I have written before of the relative modern idea of defining oneself by gender or by sexual attraction. There is more. In nearly all of history, homosexual acts were forbidden but homosexuality was seldom treated. The legal codes of most societies had classes of forbidden acts which included "sodomy" or homosexual acts, but these said little about the object of them or even the perpetrator of those acts. All of this changed when homosexual acts no longer were the focus but the desire itself, now framed as a distinct and authentic form of sexuality. In other words, the focus of the previous legal codes and moral judgements were on the actions themselves while today we have transcended the acts to speak of being gay as an identity.
The problem here is not simply in choosing which sexual orientation as the correct human identity. No, I would suggest, the problem lies in rejecting this modern myth that sexual desire defines who I am and returning to the other more Biblical and Christian sources of personal identity, morality, and virtue. Gayness or straightness is not that which underlies and shapes who anyone is as a person. Desire is one area in which we all share a common path to virtue through self-denial. Free to be me is not license to practice whatever I choose or whatever seems right in my eyes. The freedom accorded to me in the Gospel is first and foremost the freedom to deny myself, to practice self-control of even the most basic of human desires, and to take up the cross and follow Jesus.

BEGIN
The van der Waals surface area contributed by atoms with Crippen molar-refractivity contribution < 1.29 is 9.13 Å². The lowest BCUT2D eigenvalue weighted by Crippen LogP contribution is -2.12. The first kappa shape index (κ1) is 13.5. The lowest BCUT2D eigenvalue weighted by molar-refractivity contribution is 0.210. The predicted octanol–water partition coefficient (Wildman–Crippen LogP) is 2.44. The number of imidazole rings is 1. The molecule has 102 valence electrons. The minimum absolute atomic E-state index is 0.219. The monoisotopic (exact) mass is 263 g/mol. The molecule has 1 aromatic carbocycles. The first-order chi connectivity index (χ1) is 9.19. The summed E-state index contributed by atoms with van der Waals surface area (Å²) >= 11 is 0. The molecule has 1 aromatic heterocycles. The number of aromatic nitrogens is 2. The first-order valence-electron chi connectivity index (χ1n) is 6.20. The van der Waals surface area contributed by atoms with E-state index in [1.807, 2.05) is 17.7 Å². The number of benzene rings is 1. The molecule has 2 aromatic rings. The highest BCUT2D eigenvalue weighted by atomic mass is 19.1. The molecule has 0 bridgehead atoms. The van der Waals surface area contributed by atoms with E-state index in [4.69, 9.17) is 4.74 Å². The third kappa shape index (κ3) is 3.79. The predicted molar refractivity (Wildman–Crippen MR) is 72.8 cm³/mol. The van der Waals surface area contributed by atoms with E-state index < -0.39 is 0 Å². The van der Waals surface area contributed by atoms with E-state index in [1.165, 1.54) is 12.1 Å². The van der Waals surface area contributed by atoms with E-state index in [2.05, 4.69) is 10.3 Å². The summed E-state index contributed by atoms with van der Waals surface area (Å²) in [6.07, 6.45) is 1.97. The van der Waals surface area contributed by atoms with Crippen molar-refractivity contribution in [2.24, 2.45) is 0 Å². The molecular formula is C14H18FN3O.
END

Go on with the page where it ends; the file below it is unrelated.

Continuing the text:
Our inordinate and unnatural fascination with sexual desire does not ennoble us but it does have the power to strip from us those things that make us distinctively human, bearing -- though distorted by sin -- the image of God in our flesh. Sex is not ugly nor the basest of our human desires but neither is it the most beautiful or the noblest of human desires. Nothing could be more burdensome upon us than to be forced to spend our lives finding out who we are, agonizing over the nature of our desires, and living either in fear or or in bondage to those desires. There is no freedom at all when the fullness of human identity is reduced to a choice between or a stopping point on the spectrum of heterosexuality and homosexuality. When the church is forced to give permission to all or to choose one point on this polarity and say "this is what it means to be human" we are in a pretty sorry state. An identity distinguished essentially by our genital sexual desires is but a sign of the depth to which we have fallen because of sin and how little is left to us of the promise of our creation in the Garden of Eden.
There abide these three -- faith, hope, and love, and the greatest of these is love. Love, not desire. Love shaped by sacrifice, not indulgence. Love marked by suffering willingly borne, not perfect pleasure. Love which looks like a cross, even when, by the grace of the Holy Spirit, we wear it by baptism and faith.